Friday, June 11, 2010

Brave New World by Aldous Huxley

"Community, Identity, Stability" is the motto of Aldous Huxley's utopian World State. Here everyone consumes daily grams of soma, to fight depression, babies are born in laboratories, and the most popular form of entertainment is a "Feelie," a movie that stimulates the senses of sight, hearing, and touch. Though there is no violence and everyone is provided for, Bernard Marx feels something is missing and senses his relationship with a young women has the potential to be much more than the confines of their existence allows. (From Amazon.com)

I decided to read Brave New World for my end-of-the-year research paper. Fun stuff. But I wanted to read this book because I love dystopias and this is a classic in the genre, so it should be an obvious choice, for me at least. But I enjoyed it. Just letting everyone know, however, the beginning is very dry and technical because the author is explaining a lot of things. So if you read Brave New World, don't give up until you read like 20 or so pages. Another weird thing is that it changes point of view, but in a way that it seems like certain characters are going to be the protagonist but then it ends up being someone else. I don't know if that makes sense but in the beginning it starts talking about one character Henry Foster, and then the plot starts revolving around another character Bernard Marx. So yeah, watch out for that.

The new world/government was really interesting, in that the government did not need new technology and propaganda to subdue the populace. All children are born in laboratories, and from birth to about the teenage years, the children are conditioned to act and behave in certain ways. The government would play recordings while the children sleep and explain the caste system in the World State and other philosophies of the government so the children inherently know them. It was very interesting, especially after learning about Pavlov's dogs and his conditioning techniques in psychology last year.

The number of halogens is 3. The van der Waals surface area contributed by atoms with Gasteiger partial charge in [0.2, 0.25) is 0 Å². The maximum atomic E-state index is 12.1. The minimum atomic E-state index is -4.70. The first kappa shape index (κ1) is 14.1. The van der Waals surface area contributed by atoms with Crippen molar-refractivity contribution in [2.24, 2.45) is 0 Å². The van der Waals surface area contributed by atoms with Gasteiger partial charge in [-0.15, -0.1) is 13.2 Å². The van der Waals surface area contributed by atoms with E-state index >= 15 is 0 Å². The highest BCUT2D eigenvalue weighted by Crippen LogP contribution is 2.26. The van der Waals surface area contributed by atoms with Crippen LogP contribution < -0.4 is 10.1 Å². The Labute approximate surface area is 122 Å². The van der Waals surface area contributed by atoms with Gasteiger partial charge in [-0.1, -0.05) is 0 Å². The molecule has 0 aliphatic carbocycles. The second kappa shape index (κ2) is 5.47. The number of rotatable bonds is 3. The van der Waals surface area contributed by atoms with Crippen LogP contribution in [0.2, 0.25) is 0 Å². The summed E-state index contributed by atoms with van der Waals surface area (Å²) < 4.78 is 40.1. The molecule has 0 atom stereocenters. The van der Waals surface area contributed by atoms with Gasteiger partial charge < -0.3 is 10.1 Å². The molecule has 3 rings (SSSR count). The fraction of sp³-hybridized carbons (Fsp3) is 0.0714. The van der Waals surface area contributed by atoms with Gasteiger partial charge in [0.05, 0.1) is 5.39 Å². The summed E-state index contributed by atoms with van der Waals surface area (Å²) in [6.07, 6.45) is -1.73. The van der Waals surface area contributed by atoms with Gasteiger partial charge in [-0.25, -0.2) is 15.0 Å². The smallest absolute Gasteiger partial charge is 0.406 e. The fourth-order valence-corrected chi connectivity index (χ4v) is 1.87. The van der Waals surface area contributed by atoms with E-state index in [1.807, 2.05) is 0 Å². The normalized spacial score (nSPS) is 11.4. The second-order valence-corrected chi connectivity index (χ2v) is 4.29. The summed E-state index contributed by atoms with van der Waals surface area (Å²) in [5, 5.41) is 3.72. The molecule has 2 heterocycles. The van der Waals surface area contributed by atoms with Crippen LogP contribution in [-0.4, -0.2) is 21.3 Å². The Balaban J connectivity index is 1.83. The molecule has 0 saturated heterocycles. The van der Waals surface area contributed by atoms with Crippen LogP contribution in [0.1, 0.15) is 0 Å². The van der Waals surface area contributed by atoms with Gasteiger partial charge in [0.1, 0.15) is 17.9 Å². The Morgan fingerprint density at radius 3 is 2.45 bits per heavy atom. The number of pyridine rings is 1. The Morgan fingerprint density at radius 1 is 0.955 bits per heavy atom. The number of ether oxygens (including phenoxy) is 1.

Ok, guys, my brain is fried from my calculus final that I took this morning, that's why this review is lacking. Hopefully you get the gist of what I'm saying: Brave New World was a pretty good dystopian novel and a good choice for research papers/summer reading/schoolwork in general.

7 out of 10.

FTC: I borrowed this book from my library.

1 comment:

Reading Allowed said...

Hi from England! I just stumbled across your site and thought I'd leave a comment on this, as I'm planning to include an extract of Brave New World on my site shortly.

In most dystopian classics, such as Nineteen-Eighty-Four, the population is controlled by fear; but in Brave New World, Huxley envisages a society that doesn't even realise it's being controlled because the people are devoid of culture, history, and individual thought. That's what makes Brave New World disturbing in my view!

I really like your site. Is it ok to link to it from mine at rallowed.blogspot.com?